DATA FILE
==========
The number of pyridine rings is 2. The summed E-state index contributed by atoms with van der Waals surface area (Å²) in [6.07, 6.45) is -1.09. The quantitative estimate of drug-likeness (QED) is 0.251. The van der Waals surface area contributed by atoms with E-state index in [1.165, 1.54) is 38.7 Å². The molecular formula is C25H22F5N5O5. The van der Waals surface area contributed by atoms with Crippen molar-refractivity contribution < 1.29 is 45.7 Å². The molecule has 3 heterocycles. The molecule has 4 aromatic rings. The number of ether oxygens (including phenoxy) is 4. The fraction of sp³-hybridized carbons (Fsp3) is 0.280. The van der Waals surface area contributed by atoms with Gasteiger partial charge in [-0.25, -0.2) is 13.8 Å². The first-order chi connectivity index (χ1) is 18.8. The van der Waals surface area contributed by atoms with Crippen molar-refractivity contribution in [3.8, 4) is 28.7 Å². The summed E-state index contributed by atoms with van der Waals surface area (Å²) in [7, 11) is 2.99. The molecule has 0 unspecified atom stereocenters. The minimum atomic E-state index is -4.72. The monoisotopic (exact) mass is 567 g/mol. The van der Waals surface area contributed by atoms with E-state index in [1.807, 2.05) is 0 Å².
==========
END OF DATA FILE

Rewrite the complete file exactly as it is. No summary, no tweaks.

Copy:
The number of pyridine rings is 2. The summed E-state index contributed by atoms with van der Waals surface area (Å²) in [6.07, 6.45) is -1.09. The quantitative estimate of drug-likeness (QED) is 0.251. The van der Waals surface area contributed by atoms with E-state index in [1.165, 1.54) is 38.7 Å². The molecular formula is C25H22F5N5O5. The van der Waals surface area contributed by atoms with Crippen molar-refractivity contribution < 1.29 is 45.7 Å². The molecule has 3 heterocycles. The molecule has 4 aromatic rings. The number of ether oxygens (including phenoxy) is 4. The fraction of sp³-hybridized carbons (Fsp3) is 0.280. The van der Waals surface area contributed by atoms with Gasteiger partial charge in [-0.25, -0.2) is 13.8 Å². The first-order chi connectivity index (χ1) is 18.8. The van der Waals surface area contributed by atoms with Crippen molar-refractivity contribution in [3.8, 4) is 28.7 Å². The summed E-state index contributed by atoms with van der Waals surface area (Å²) in [7, 11) is 2.99. The molecule has 0 unspecified atom stereocenters. The minimum atomic E-state index is -4.72. The monoisotopic (exact) mass is 567 g/mol. The van der Waals surface area contributed by atoms with E-state index in [1.807, 2.05) is 0 Å².